The more I got to know him, the more curious I became, too. I was impressed by his resilience and positive attitude, his dedication as a father, his ability to build and create new things, as well as his perspective, knowledge and sense of humor. Knowing him didn’t change me. It didn’t make me a “better person.” Instead, it woke up the person I am. I felt more like myself than I had in years.

When describing what “true love” looked like, clinical psychologist and marriage counselor Randi Gunther, Ph.D. wrote:

“The intense drive of sexual attraction is part of every new relationship but there are additional feelings when true, long-lasting love is a possibility. The sense of being alive is felt simultaneously and in every cell in the body. The heart feels as if it is opening, the mind is engaged, the senses are awakened, and a feeling of transcendence often emerges.

Couples who have stayed in love for a long time tell me that both of them felt as if something were transforming inside of them, a kind of awakening they had not often felt before, like they made an energy together neither had known in the same way before.”

Together, Nate and I had this shared energy that motivated us. We became a team that started tackling life together, side-by-side.

Living Love That is a Verb, Not a Feeling

Love is a team effort.

Chemistry, curiosity and connection are part of the equation, but there’s another side to this relationship that made me realize he was a keeper: he loved me with the same compassion and effort that I showed him.

The mistake I made in the past was that I steered my love down a one-way street. In my determination to connect with men who were emotionally detached and commitment-wary, I drained myself of the love that was meant to be both given and received.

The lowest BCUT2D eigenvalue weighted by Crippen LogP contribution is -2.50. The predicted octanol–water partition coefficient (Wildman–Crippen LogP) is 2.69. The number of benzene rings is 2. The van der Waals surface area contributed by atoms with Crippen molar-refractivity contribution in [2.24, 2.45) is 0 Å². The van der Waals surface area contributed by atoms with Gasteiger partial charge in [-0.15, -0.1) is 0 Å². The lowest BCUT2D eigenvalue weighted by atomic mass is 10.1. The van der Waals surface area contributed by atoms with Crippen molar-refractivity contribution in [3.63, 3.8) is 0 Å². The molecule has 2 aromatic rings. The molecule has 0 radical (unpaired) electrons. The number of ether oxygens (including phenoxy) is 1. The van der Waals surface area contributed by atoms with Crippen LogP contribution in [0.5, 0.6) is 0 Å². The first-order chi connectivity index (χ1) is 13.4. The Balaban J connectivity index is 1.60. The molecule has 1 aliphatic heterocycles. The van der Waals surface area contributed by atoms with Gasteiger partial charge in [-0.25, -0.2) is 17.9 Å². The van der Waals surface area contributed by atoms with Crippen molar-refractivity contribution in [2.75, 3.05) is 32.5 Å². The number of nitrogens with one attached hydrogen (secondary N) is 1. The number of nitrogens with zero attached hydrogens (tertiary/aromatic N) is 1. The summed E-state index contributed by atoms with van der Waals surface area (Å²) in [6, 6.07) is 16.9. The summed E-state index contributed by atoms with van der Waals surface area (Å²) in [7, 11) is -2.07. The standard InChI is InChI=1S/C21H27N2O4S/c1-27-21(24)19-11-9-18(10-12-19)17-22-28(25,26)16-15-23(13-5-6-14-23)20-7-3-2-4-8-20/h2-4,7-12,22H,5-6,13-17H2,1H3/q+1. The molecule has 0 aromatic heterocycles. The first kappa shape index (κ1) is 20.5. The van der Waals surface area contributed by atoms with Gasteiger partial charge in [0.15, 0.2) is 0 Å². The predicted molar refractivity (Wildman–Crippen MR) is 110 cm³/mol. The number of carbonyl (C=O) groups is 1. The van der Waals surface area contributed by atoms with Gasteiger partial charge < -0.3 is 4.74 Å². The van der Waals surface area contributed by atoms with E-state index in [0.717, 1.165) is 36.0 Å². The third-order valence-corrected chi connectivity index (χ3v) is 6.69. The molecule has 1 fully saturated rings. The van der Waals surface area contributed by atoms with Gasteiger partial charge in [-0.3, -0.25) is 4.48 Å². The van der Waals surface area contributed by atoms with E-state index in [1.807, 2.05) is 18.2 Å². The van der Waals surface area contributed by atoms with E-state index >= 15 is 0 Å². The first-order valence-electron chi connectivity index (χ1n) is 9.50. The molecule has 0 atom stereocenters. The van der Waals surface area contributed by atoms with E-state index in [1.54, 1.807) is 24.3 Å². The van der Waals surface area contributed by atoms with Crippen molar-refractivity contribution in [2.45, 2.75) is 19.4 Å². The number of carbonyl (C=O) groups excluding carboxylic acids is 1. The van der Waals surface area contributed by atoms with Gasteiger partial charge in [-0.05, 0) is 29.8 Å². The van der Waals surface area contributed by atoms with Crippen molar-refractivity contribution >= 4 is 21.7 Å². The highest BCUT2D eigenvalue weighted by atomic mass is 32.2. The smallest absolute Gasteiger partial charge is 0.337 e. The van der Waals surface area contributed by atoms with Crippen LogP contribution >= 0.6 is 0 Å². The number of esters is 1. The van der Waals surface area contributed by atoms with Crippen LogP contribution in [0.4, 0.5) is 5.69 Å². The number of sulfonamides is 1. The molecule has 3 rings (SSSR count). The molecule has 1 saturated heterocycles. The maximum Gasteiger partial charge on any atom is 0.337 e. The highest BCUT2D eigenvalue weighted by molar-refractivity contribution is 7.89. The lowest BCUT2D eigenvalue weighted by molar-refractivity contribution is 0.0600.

My relationship with Nate became an eye-opening experience of how two people should love each other. I was constantly surprised by his acts of compassion, from something as small as helping me with chores around the house to taking a look at a defect in my car or staying up until 3am with me when I was sick. Suddenly, it wasn’t just me handling all of life’s tasks and hurdles— it was us, together.

“Suddenly, it wasn’t just me handling all of life’s tasks and hurdles — it was us, together.”

I constantly thanked him for things that he did, until one day he said to me, “It makes me sad in a way… You should have been treated way better in past relationships. This is all very normal stuff!”

And he’s right. You see, true love isn’t about how much you care about someone. Rather, it’s the choice two people make to walk through life together, as a team.

Love:

  • Feeds each other through words and actions
  • Always chooses to be honest, even when the truth is terrifying
  • Shares the load when it comes to everyday tasks, life’s challenges and celebrations
  • Communicates openly and listens closely
  • Encourages, uplifts and appreciates one another
  • Stands up for each other
  • Invests in one another through equal attention, support and fostering the relationship
  • Creates an environment where each person can be his or her self without reservation or feeling like they’re “walking on eggshells”
  • Loves the other’s family as his or her own
  • Cares about the other’s wellbeing and is willing to compromise to create mutual happiness

If I could give any piece of advice to those of you searching for “the one”, it would be this: know how to love another in a healthy way, but also recognize whether you’re receiving that love back. Find your teammate in life where the load is even and you lift each other up. Life is heavy enough, but together it’s much lighter.